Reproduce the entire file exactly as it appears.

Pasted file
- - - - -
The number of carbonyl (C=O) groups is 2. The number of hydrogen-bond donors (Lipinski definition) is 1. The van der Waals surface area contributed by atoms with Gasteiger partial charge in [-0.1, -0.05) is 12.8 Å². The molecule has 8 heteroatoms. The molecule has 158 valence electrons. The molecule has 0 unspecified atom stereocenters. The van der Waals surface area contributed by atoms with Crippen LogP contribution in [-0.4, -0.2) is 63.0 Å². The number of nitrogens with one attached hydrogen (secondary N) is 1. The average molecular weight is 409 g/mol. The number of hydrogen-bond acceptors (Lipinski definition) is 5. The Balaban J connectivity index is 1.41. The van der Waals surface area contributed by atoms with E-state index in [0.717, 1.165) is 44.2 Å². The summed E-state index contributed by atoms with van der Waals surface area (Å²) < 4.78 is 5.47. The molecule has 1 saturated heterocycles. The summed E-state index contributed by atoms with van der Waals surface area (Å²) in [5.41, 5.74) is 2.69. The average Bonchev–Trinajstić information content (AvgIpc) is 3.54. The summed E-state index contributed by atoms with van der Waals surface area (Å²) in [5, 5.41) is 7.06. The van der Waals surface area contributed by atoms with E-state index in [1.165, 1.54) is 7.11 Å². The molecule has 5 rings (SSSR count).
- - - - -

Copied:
The number of carbonyl (C=O) groups is 2. The number of hydrogen-bond donors (Lipinski definition) is 1. The van der Waals surface area contributed by atoms with Gasteiger partial charge in [-0.1, -0.05) is 12.8 Å². The molecule has 8 heteroatoms. The molecule has 158 valence electrons. The molecule has 0 unspecified atom stereocenters. The van der Waals surface area contributed by atoms with Crippen LogP contribution in [-0.4, -0.2) is 63.0 Å². The number of nitrogens with one attached hydrogen (secondary N) is 1. The average molecular weight is 409 g/mol. The number of hydrogen-bond acceptors (Lipinski definition) is 5. The Balaban J connectivity index is 1.41. The van der Waals surface area contributed by atoms with E-state index in [0.717, 1.165) is 44.2 Å². The summed E-state index contributed by atoms with van der Waals surface area (Å²) < 4.78 is 5.47. The molecule has 1 saturated heterocycles. The summed E-state index contributed by atoms with van der Waals surface area (Å²) in [5.41, 5.74) is 2.69. The average Bonchev–Trinajstić information content (AvgIpc) is 3.54. The summed E-state index contributed by atoms with van der Waals surface area (Å²) in [5, 5.41) is 7.06. The van der Waals surface area contributed by atoms with E-state index in [1.165, 1.54) is 7.11 Å². The molecule has 5 rings (SSSR count).